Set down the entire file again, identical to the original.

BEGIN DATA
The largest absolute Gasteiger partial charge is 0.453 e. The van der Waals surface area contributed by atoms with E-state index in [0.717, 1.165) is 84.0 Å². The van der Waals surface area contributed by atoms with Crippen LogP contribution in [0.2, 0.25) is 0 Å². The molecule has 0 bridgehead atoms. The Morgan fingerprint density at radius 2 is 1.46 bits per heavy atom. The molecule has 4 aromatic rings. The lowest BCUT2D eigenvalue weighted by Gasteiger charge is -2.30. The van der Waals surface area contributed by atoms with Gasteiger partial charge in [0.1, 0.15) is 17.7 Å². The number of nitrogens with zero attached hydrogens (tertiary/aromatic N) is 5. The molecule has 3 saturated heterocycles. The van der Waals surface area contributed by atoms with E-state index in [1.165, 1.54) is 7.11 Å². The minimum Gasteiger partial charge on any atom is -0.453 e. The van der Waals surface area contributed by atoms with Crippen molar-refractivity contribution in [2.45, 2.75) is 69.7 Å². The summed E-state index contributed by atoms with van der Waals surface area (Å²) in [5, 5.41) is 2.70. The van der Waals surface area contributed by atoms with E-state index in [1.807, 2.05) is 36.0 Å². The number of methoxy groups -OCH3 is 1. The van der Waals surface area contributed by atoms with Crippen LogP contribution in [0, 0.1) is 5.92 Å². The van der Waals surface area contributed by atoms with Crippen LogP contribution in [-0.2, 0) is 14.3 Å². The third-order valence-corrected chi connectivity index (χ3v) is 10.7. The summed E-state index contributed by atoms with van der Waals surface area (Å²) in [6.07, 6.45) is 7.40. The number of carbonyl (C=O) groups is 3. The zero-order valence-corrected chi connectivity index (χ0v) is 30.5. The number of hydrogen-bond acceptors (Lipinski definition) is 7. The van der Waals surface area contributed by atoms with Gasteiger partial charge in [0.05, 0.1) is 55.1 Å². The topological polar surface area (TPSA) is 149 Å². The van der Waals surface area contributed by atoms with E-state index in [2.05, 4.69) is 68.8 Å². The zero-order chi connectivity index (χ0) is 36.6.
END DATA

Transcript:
The largest absolute Gasteiger partial charge is 0.453 e. The van der Waals surface area contributed by atoms with E-state index in [0.717, 1.165) is 84.0 Å². The van der Waals surface area contributed by atoms with Crippen LogP contribution in [0.2, 0.25) is 0 Å². The molecule has 0 bridgehead atoms. The Morgan fingerprint density at radius 2 is 1.46 bits per heavy atom. The molecule has 4 aromatic rings. The lowest BCUT2D eigenvalue weighted by Gasteiger charge is -2.30. The van der Waals surface area contributed by atoms with Gasteiger partial charge in [0.1, 0.15) is 17.7 Å². The number of nitrogens with zero attached hydrogens (tertiary/aromatic N) is 5. The molecule has 3 saturated heterocycles. The van der Waals surface area contributed by atoms with E-state index in [1.165, 1.54) is 7.11 Å². The minimum Gasteiger partial charge on any atom is -0.453 e. The van der Waals surface area contributed by atoms with Crippen molar-refractivity contribution in [2.45, 2.75) is 69.7 Å². The summed E-state index contributed by atoms with van der Waals surface area (Å²) in [5, 5.41) is 2.70. The van der Waals surface area contributed by atoms with E-state index in [1.807, 2.05) is 36.0 Å². The number of methoxy groups -OCH3 is 1. The van der Waals surface area contributed by atoms with Crippen LogP contribution in [0, 0.1) is 5.92 Å². The van der Waals surface area contributed by atoms with Crippen LogP contribution in [-0.2, 0) is 14.3 Å². The third-order valence-corrected chi connectivity index (χ3v) is 10.7. The summed E-state index contributed by atoms with van der Waals surface area (Å²) in [6.07, 6.45) is 7.40. The number of carbonyl (C=O) groups is 3. The zero-order valence-corrected chi connectivity index (χ0v) is 30.5. The number of hydrogen-bond acceptors (Lipinski definition) is 7. The van der Waals surface area contributed by atoms with Gasteiger partial charge in [0.05, 0.1) is 55.1 Å². The topological polar surface area (TPSA) is 149 Å². The van der Waals surface area contributed by atoms with E-state index in [2.05, 4.69) is 68.8 Å². The zero-order chi connectivity index (χ0) is 36.6.